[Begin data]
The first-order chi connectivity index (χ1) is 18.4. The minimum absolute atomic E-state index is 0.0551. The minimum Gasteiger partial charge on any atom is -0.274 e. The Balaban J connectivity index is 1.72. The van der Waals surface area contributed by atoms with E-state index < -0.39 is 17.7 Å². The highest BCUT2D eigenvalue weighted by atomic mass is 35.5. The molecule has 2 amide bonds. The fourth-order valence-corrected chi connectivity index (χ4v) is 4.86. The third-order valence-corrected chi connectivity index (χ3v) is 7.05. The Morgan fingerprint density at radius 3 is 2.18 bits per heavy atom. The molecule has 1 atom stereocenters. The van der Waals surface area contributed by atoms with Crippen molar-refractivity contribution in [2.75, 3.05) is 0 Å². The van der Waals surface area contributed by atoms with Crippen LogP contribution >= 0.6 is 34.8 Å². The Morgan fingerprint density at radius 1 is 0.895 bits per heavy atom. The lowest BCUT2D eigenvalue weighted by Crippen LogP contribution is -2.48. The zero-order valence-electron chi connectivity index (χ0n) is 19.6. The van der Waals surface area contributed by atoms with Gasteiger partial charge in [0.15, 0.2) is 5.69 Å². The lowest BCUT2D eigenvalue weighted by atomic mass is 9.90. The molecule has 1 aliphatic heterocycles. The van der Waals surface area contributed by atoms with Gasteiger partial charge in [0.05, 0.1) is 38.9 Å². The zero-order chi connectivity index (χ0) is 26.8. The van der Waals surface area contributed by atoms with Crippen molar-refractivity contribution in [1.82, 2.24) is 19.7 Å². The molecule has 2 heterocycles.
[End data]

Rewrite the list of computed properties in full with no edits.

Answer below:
The first-order chi connectivity index (χ1) is 18.4. The minimum absolute atomic E-state index is 0.0551. The minimum Gasteiger partial charge on any atom is -0.274 e. The Balaban J connectivity index is 1.72. The van der Waals surface area contributed by atoms with E-state index < -0.39 is 17.7 Å². The highest BCUT2D eigenvalue weighted by atomic mass is 35.5. The molecule has 2 amide bonds. The fourth-order valence-corrected chi connectivity index (χ4v) is 4.86. The third-order valence-corrected chi connectivity index (χ3v) is 7.05. The Morgan fingerprint density at radius 3 is 2.18 bits per heavy atom. The molecule has 1 atom stereocenters. The van der Waals surface area contributed by atoms with Crippen molar-refractivity contribution in [2.75, 3.05) is 0 Å². The van der Waals surface area contributed by atoms with Crippen LogP contribution >= 0.6 is 34.8 Å². The Morgan fingerprint density at radius 1 is 0.895 bits per heavy atom. The lowest BCUT2D eigenvalue weighted by Crippen LogP contribution is -2.48. The zero-order valence-electron chi connectivity index (χ0n) is 19.6. The van der Waals surface area contributed by atoms with Gasteiger partial charge in [0.15, 0.2) is 5.69 Å². The lowest BCUT2D eigenvalue weighted by atomic mass is 9.90. The molecule has 1 aliphatic heterocycles. The van der Waals surface area contributed by atoms with Gasteiger partial charge in [0.05, 0.1) is 38.9 Å². The zero-order chi connectivity index (χ0) is 26.8. The van der Waals surface area contributed by atoms with Crippen molar-refractivity contribution in [1.82, 2.24) is 19.7 Å². The molecule has 2 heterocycles.